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Course draws educators, law enforcement into conversations, next steps

Among the 250 people attending a recent Ohio Peace Officer Training Academy course on school shootings were about 150 teachers, administrators, cooks, bus drivers, and custodians from Amanda Clearcreek Local Schools. There, too, were six members of the Fairfield County Sheriff’s Office, which provides law enforcement services to the district.

That’s exactly the combination Attorney General Mike DeWine envisioned when OPOTA began offering the training — titled School Shootings: How to be Aware, Prepare, and be a First Responder in a Crisis — earlier this year.
The communication that can result when school officials and law enforcement attend such trainings together represents one of the most powerful tools available to prevent and respond to school shootings.
The trainings, launched in January with the Ohio Department Education, had reached more than 2,600 individuals as of late March, and about 50 more sessions are scheduled.
The Attorney General’s Office is developing a video of the training that will be distributed on DVD to all Ohio school districts.
“This training is very important for teachers and others who work in our schools,” Attorney General DeWine said. “We hope local law enforcement can coordinate with their schools to have agency representatives present for either the in-person or video training.”
Among other topics, the three-hour training covers ways to identify potential problems in advance, steps to take during an incident, and the effect of privacy laws on sharing information. The goal is to empower school staff to intervene with students who could pose a danger and to promote safety planning in conjunction with law enforcement.
“Officers and educators share their experiences in every class. The way they showed an interest in a child, and it seemed to turn the child around. Or how they made a phone call to a parent with their concerns, and the parent offered his or her assistance,” said James Burke, one of three training officers who teaches an OPOTA course on school crises. “None of these things can happen unless we communicate with each other. The most important thing a school can do is encourage communication between their student body and staff.’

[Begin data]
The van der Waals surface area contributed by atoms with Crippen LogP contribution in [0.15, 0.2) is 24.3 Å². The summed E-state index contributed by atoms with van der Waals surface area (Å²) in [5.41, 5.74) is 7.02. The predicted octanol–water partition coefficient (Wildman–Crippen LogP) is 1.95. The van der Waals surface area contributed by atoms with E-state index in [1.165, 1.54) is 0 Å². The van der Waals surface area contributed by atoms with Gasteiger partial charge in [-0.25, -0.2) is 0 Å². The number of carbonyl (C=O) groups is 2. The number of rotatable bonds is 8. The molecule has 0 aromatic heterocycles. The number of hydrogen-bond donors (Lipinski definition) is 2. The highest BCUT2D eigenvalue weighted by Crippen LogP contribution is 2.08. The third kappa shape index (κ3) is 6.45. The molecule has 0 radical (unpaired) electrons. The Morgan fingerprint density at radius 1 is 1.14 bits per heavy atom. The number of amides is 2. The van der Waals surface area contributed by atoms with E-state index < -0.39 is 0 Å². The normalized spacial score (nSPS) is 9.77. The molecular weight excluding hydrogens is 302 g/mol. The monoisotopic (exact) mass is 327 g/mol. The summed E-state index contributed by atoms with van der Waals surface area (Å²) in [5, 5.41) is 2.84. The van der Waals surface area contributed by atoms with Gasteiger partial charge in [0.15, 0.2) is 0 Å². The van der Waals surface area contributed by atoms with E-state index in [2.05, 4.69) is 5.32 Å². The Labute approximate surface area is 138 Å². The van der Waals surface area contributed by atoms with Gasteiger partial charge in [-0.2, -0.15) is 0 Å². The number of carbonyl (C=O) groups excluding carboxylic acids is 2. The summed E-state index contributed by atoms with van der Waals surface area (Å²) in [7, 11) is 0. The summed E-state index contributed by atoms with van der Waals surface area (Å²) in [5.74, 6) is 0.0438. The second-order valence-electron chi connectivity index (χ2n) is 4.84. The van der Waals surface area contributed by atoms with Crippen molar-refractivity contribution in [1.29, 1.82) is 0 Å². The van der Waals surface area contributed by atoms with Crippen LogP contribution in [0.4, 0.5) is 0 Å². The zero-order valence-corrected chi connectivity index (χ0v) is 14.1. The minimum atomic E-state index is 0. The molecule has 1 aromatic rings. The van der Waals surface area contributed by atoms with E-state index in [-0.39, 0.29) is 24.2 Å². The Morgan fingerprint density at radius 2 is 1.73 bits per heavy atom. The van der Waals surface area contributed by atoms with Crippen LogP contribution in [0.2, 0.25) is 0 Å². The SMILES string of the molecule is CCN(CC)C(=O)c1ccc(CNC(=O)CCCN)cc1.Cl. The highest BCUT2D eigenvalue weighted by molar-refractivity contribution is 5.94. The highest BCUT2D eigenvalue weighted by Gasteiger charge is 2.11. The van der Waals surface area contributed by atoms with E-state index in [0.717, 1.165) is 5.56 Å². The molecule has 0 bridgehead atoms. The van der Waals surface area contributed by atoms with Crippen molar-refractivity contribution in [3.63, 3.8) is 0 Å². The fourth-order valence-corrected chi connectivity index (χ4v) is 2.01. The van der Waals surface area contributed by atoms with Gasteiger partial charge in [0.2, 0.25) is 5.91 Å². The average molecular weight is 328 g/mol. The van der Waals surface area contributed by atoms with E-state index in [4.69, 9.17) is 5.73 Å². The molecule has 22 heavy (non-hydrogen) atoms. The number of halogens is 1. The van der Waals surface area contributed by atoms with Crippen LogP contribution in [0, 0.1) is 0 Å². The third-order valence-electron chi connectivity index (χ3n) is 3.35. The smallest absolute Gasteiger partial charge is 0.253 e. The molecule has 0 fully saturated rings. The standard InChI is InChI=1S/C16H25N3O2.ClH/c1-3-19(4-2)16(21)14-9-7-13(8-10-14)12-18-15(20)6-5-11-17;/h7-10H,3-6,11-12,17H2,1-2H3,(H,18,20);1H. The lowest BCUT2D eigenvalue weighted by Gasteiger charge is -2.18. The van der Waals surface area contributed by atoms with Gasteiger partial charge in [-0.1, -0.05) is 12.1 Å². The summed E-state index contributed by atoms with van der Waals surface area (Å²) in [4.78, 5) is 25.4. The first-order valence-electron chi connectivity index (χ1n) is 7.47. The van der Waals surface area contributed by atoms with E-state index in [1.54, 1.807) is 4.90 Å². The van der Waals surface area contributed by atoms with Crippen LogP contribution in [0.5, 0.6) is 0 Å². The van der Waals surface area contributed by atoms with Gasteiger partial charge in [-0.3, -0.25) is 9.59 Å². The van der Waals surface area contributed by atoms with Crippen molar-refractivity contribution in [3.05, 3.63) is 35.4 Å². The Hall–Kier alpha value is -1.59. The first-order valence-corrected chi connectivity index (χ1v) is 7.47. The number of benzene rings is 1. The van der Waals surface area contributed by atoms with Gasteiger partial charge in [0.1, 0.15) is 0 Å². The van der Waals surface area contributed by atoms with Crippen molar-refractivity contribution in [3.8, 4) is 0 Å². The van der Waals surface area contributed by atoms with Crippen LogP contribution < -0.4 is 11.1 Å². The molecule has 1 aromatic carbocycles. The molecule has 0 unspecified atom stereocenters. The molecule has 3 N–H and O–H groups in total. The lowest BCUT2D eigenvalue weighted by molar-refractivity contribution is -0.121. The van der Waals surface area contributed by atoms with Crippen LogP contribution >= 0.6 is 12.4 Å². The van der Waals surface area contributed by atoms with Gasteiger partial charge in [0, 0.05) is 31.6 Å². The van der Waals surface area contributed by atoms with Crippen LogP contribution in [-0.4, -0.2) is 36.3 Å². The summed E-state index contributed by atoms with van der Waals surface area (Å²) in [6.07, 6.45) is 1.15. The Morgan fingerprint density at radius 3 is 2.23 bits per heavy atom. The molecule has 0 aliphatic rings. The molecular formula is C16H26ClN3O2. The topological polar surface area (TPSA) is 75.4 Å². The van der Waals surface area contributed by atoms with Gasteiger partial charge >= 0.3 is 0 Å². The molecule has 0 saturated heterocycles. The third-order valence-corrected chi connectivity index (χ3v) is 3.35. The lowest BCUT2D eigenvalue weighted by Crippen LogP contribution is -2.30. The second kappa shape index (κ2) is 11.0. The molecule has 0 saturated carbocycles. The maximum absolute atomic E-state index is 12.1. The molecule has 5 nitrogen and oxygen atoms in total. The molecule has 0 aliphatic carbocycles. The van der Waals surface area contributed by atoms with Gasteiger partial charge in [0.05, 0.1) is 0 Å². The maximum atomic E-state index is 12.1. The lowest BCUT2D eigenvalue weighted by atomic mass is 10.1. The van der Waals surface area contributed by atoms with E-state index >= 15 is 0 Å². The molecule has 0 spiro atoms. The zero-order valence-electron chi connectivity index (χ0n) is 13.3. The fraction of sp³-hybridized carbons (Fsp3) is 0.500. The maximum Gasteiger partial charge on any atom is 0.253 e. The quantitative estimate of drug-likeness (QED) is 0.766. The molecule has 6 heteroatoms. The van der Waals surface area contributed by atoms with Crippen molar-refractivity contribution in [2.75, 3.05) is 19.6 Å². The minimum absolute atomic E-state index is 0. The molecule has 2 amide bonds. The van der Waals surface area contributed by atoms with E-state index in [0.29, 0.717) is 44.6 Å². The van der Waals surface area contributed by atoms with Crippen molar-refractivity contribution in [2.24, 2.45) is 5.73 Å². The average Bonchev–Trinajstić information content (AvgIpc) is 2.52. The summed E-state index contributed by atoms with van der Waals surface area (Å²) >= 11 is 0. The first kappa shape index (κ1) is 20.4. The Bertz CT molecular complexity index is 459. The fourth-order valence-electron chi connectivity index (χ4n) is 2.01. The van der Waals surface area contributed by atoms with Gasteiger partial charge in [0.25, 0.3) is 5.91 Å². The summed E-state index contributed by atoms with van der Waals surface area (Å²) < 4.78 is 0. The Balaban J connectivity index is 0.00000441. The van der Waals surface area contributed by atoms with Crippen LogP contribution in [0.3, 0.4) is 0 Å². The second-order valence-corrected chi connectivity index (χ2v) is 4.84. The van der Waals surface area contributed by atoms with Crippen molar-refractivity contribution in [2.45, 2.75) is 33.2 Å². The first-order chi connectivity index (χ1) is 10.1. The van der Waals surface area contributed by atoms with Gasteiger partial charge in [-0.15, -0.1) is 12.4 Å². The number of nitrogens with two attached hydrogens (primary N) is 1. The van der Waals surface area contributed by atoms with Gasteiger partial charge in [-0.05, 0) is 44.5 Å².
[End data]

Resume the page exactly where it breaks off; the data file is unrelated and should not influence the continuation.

Amanda Clearcreek Superintendent Dave Gaul said the course spawned discussions and additional safety measures in his district.
“That has been the most powerful aspect of our participation,” Gaul said, noting that many of his district’s support and service staff members chose to attend the training on their own time. Small steps — such as positioning bookcases so they can be moved in front of classroom doors and checking windows for escape options — already are taking place. “People are feeling a little more empowered.
“We’re here for an academic purpose, but kids need to feel safe in school. For education to take place, you have to have that foundation,” Gaul added.
Dave Phalen, who is in his 13th year as Fairfield County’s sheriff, said although law enforcement is knowledgeable about many of the concepts discussed, his deputies gained insight into warning signs of troubled students and benefited from talking with school officials. He encouraged law enforcement around the state to “take time out to be part of this.”
“We all came away with a better understanding of the profiles of some of the people who historically have been responsible for school shootings,” he said. “It also helps to build relationships.”
Phalen’s department has been involved in the development of school safety plans in his county, and the collaboration is valuable, he said, adding, “I think we’ll be seeing more of that in the future.”
For training details: Information on scheduling options for School Shootings: How to be Aware, Prepare, and be a First Responder in a Crisis is available by sending an e-mail to AskOPOTA@OhioAttorney
Additional resources: Safety plans and building maps for Ohio schools can be downloaded at
Task force developing resources
Attorney General DeWine expanded his office’s School Safety Task Force late last year. The group — representing law enforcement, fire and rescue, schools, the mental health community, and others — is developing:
  • A model school safety plan and template to guide local officials
  • Recommendations on how to prepare for and respond to crises
  • Best practices for identifying potential problems before they escalate